You are immersed in the great final year of high school, your senior year. The big prom, and senior trip all happen this year. You’re at the top of the heap pal and things are all good! But, in the smallest crevice of the deep, vast, knowledge pool known as your brain, you are also concerned about five years down the road. Four of which, will be spent in some kind of institution for higher learning. Most people call it a college or university. So where do you apply and what do you want to do? This is the time where you freak out because you haven’t the slightest clue in the world. Or, you can read this article, and hopefully it will give you some indication of school and/or career choices for the future.
Let me give you a flavor of what life is like at ALL colleges and universities. The high school/college leap is a lot more different than the transition into high school. Colleges and universities are institutions where a lot of independence is given, and if you are the type who is dependent on the teacher nagging you about when your assignments are due, and when that test is, you can forget that luxury in college. You are your own nagger in this place. Putting off assignments until the due date is a bad idea. The reason I say this is because some of the assignments you get in college, are worth a good chunk of your final mark. I don’t think something that important deserves the night before to be completed. I’m not telling you this to scare you, but if you do the opposite of what I just told you, then you’re in for a real shock.
Know Your Strengths and Weaknesses
Now that you know a little about what goes on in college, lets get you started on the road to actually getting there. The first piece of advice to give you when thinking about where you want to go, or what you want to do, is to know your strengths and weaknesses. By knowing and understanding what each of those mean, you can give yourself a pretty good indication at what kind a field you want to get into. Also, if you know what your strengths and weaknesses are, chances are the strengths are the things you enjoy doing the most, and the weaknesses are the things you would like to quickly forget about. So find out what your strengths are and what you like to do. Part of the college experience is studying what you like to study. If you study what you don’t like or are disinterested in, it will feel like ages before the course finishes. Once you figure out what you are interested in doing, find out which schools offer the program of study that you choose. In order to find out, you may have to pay a visit to the college itself to get information. This will also give you a chance see what the environment is like and if you can see yourself going there next year. If you like what you see, book a campus tour to get a full feel of what happens on the grounds.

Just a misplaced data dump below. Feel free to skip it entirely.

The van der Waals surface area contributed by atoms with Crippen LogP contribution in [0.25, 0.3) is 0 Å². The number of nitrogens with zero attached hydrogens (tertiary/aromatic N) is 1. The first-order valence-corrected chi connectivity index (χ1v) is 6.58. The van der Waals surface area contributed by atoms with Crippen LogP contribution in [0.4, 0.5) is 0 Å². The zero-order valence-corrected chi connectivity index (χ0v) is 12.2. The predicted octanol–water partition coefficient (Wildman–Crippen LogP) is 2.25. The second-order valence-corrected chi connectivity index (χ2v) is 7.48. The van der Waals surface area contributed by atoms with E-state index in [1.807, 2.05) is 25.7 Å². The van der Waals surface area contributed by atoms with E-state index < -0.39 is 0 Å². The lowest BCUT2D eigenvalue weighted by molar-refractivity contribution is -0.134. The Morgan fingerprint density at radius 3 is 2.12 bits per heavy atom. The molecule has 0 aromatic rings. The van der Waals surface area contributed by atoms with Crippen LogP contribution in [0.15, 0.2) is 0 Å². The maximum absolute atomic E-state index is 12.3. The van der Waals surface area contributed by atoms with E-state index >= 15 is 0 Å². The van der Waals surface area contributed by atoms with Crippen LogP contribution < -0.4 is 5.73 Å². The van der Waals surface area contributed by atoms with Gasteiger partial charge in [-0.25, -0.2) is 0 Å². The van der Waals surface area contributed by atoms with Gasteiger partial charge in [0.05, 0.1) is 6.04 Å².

Go Away to School or Stay at Home
One of the most common dilemmas that I have come across on this subject is whether to move away to go to school or stay home. This is a very touchy issue because a lot of factors come into play when deciding this. Here are a couple of factors to consider: Money. Yes, contrary to popular belief, it really is łall about the Benjamin’s˛. You will see why in a bit. Moving away from home means you are going to pay both your tuition, and residence fees. Depending on where you go, one year of study elsewhere could equal that of two or three years of study while living at home. So multiply that by the 4 years you will be there, and that is one expensive education. If you know you can’t afford to do this, then your decision is fairly simple. Something else to consider is proximity. How far away from your family and friends do you want to move? The further away you move, the more it costs to ship furniture, pay visits back and forth, and to stay in residence. So you see, it all came back to the dollars and cents. The last important thing to consider (personally anyway) is your program of study. It may be possible that the program of study you choose is only offered in a school that is not close to home. From there, you have to make some financial sacrifices now and start planning on how you will actually pay to do that program (I will discuss scholarships a bit later). In this situation, you’re not left with much choice unless you change your choice of study. For those who are not as fortunate to have such a nice financial cushion, those are things to think about when you ask yourself if you want to move away.